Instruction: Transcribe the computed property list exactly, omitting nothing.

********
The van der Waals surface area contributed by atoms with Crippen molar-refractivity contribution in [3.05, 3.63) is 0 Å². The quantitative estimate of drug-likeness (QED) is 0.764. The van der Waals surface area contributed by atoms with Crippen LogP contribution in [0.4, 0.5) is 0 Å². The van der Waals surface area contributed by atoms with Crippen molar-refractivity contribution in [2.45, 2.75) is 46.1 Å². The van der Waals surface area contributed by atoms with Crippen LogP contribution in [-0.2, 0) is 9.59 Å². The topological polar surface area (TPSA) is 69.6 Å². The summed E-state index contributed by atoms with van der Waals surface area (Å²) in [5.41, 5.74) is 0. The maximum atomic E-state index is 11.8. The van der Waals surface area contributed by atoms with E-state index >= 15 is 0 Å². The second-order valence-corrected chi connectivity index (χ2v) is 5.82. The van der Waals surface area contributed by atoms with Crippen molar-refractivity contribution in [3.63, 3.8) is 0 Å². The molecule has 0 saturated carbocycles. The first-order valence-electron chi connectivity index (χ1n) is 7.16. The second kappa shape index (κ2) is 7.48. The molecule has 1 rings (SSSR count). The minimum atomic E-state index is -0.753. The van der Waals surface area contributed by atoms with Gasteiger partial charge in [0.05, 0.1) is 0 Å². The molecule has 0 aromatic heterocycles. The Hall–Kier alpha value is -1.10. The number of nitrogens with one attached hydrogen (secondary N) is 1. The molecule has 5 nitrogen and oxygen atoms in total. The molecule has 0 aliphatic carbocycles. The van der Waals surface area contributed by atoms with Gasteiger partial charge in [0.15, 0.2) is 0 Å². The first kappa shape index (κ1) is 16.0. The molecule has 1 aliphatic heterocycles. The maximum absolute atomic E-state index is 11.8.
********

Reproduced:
The van der Waals surface area contributed by atoms with Crippen molar-refractivity contribution in [3.05, 3.63) is 0 Å². The quantitative estimate of drug-likeness (QED) is 0.764. The van der Waals surface area contributed by atoms with Crippen LogP contribution in [0.4, 0.5) is 0 Å². The van der Waals surface area contributed by atoms with Crippen molar-refractivity contribution in [2.45, 2.75) is 46.1 Å². The van der Waals surface area contributed by atoms with Crippen LogP contribution in [-0.2, 0) is 9.59 Å². The topological polar surface area (TPSA) is 69.6 Å². The summed E-state index contributed by atoms with van der Waals surface area (Å²) in [5.41, 5.74) is 0. The maximum atomic E-state index is 11.8. The van der Waals surface area contributed by atoms with E-state index >= 15 is 0 Å². The second-order valence-corrected chi connectivity index (χ2v) is 5.82. The van der Waals surface area contributed by atoms with Crippen molar-refractivity contribution in [3.63, 3.8) is 0 Å². The molecule has 0 saturated carbocycles. The first-order valence-electron chi connectivity index (χ1n) is 7.16. The second kappa shape index (κ2) is 7.48. The molecule has 1 rings (SSSR count). The minimum atomic E-state index is -0.753. The van der Waals surface area contributed by atoms with Gasteiger partial charge in [0.05, 0.1) is 0 Å². The molecule has 0 aromatic heterocycles. The Hall–Kier alpha value is -1.10. The number of nitrogens with one attached hydrogen (secondary N) is 1. The molecule has 5 nitrogen and oxygen atoms in total. The molecule has 0 aliphatic carbocycles. The van der Waals surface area contributed by atoms with Gasteiger partial charge in [0.15, 0.2) is 0 Å². The first kappa shape index (κ1) is 16.0. The molecule has 1 aliphatic heterocycles. The maximum absolute atomic E-state index is 11.8.